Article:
Algae, the green gunk that runs amok in our fish tanks, as well as the seaweed that stinks up our summer beaches, include some of the simplest sexually reproducing organisms on Earth. These lineages go back nearly 2 billion years. Algae do it. Plants do it. Insects do it. Even fungi do it. Much of this sex involves releasing sperm into the wind or the water so they can be carried to nearby eggs (as in mosses), relying on a different species to carry male gametes to female ones (many flowers), or maneuvering two bodies so that the openings to the internal reproductive organs are close enough together for fluid exchange (most insects and most birds). Read More
The 100-meter dash, the pole vault, a marathon, a bike race, and any other sport under the sun have one thing in common: winning depends on pushing physical performance to the max.
The pressure on athletes to push their bodies to the limit has produced a longstanding tit-for-tat between the athletes sneaking chemical agents into their blood or body cells to gain an edge and those trying to detect them.
Recently, the International Olympic Committee (IOC) announced that any prospective dopers had better think twice about artificially gaining a competitive advantage. The IOC isn’t talking about traditional doping tactics like getting infusions of extra red blood cells or injections of performance-enhancing hormones. Read More
While astronaut Scott Kelly spent his year on the International Space Station, he expressed frustration with the ho-hum accommodations inside the ISS — it’s dullsville.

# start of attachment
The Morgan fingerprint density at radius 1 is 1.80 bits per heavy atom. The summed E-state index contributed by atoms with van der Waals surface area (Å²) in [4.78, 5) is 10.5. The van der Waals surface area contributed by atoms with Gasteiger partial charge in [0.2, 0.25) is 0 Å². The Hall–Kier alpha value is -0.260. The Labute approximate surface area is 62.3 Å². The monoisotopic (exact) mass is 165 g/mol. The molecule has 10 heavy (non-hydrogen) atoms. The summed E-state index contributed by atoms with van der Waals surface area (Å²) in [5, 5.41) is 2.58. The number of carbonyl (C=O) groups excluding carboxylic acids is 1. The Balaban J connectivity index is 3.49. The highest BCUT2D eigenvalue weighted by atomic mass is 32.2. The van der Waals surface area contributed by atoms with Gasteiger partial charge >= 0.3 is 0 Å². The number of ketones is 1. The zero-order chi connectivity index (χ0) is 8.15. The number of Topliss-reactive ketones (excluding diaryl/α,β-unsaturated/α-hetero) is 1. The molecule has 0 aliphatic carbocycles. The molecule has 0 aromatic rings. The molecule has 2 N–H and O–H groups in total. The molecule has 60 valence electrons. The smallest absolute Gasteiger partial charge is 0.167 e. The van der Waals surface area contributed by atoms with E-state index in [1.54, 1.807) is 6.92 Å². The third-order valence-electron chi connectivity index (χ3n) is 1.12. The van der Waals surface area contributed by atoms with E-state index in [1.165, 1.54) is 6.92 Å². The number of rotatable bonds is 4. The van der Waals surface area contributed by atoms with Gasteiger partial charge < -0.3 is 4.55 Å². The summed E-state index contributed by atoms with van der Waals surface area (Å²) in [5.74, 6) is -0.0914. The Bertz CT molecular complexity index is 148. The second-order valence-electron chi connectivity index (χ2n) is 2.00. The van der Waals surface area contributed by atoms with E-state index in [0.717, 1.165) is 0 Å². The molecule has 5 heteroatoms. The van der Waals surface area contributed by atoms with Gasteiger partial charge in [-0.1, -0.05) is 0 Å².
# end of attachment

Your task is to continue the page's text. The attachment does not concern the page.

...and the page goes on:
The temperature remains exactly the same day in and day out. The décor is a sterile mix of machines and wires. Astronauts are isolated, confined to small spaces and under a considerable amount of stress. While the vistas outside their window are no doubt spectacular, humans need a hint of nature’s greens and blues to stay happy.
The monotony of space can fray the nerves of even the most seasoned astronaut, and psychological stress is a serious side effect of living in a habitat of connected tubes orbiting Earth. So scientists at Dartmouth College are experimenting with virtual reality headsets like the Oculus Rift to see if simulated environments can break the monotony of space travel, and reduce psychological stress that astronauts experience on long duration missions.